This is the sixth post in a series covering Yelp's real-time streaming data infrastructure. Our series explores in-depth how we stream MySQL updates in real-time with an exactly-once guarantee, how we automatically track & migrate schemas, how we process and transform streams, and finally how we connect all of this into datastores like Redshift and Salesforce.
Read the posts in the series:
Billions of Messages a Day - Yelp's Real-time Data Pipeline
Streaming MySQL tables in real-time to Kafka
More Than Just a Schema Store
PaaStorm: A Streaming Processor
Data Pipeline: Salesforce Connector
The Yelp Data Pipeline gives developers a suite of tools to easily move data around the company. We have outlined three main components of the core Data Pipeline infrastructure so far. First, theMySQLStreamer replicates MySQL statements and publishes them into a stream of schema-backed Kafka topics. Second, theSchematizer provides a centralized source of truth about each of our Kafka topics. It persists the Avro schema used to encode the data in a particular topic, the owners of this data, and documentation about various fields. Finally, our stream processor,PaaStorm, makes it simple to consume from the Data Pipeline, perform transformations, and publish back into the Pipeline. Together, these tools can be used to get data to the people who care about it most.
Let’s focus on the “Targets” box in our diagram of the Data Pipeline. We can see that transformed data has to make its way into target data stores before services can use it.
After abstracting much of the data transfer and transformation into the Data Pipeline infrastructure, we still have to connect data inside Kafka topics to the final data targets that services use. Each data target has its own idiosyncrasies and therefore requires a separate connector.
One of the most popular tools for doing analytics processing at Yelp is Redshift . It makes computation and aggregation easy with its column-based storage, and also scales well for performing complicated joins across tables with billions of rows. This makes Redshift a great data warehouse that analysts, data scientists, and engineers can use to interactively get answers to their complex data questions. This post will focus on a Redshift connector: a service that uses PaaStorm to read from Kafka and load data into a Redshift cluster.
The Data Warehouse is dead. Long live the Data Warehouse.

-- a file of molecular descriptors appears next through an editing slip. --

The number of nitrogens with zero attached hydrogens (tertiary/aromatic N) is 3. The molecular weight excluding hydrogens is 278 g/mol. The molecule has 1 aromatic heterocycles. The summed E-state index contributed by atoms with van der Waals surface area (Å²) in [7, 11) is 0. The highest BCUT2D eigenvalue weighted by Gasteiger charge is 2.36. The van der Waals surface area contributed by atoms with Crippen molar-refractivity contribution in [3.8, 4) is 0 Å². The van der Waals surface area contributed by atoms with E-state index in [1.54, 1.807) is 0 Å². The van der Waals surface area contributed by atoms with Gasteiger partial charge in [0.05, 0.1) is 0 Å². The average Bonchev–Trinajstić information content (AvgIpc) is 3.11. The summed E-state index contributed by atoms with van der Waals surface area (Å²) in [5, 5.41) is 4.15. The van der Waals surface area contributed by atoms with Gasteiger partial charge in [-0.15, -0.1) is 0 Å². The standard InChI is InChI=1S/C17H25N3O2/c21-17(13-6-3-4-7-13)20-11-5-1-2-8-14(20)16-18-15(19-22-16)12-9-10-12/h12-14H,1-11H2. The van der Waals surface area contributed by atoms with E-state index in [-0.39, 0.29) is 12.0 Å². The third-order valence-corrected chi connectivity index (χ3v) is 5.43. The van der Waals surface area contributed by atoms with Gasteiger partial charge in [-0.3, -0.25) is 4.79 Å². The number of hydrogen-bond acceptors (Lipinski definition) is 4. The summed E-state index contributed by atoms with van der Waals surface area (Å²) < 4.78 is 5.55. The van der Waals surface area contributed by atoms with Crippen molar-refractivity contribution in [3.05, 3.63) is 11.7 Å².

Our legacy ETL system served us for many years in moving data from our production application databases into our data warehouse. The diagram below outlines the high-level infrastructure of this system.
We had triggers on various tables in our MySQL databases listening for row changes. On each row change, we would write to a table changelog. A worker tailing this changelog would then create ETL tasks and put them on our job queue. Next, a pool of workers would perform transformations on each row according to custom logic written for each type of ETL. The output of these transformations would be written to MySQL, where they would sit temporarily before being dumped to S3 and finally COPY ‘d into Redshift.
This system served us well for getting data from our MySQL databases into Redshift and, despite the complexity, it was made robust through various alerts and tooling we had built over the years. However, this system suffered from major drawbacks which made it hard to scale.
One of the most pressing concerns was that it would take precious developer time to write custom ETLs, their associated unit tests, get through code review, and push it into our monolithic code base. Furthermore, these code changes would often require performing schema migrations in both MySQL and Redshift across development and production clusters every time a field we cared about in the underlying source table changed.
Worst of all was that this system was designed to support a single Redshift cluster (i.e. the data warehouse) which meant that each team that managed a Redshift cluster would have to build their own systems for ingesting the data they cared about. We had reached a tipping point and desperately needed a new system that would better scale with the needs of our growing company.
The Redshift Connector: A New Hope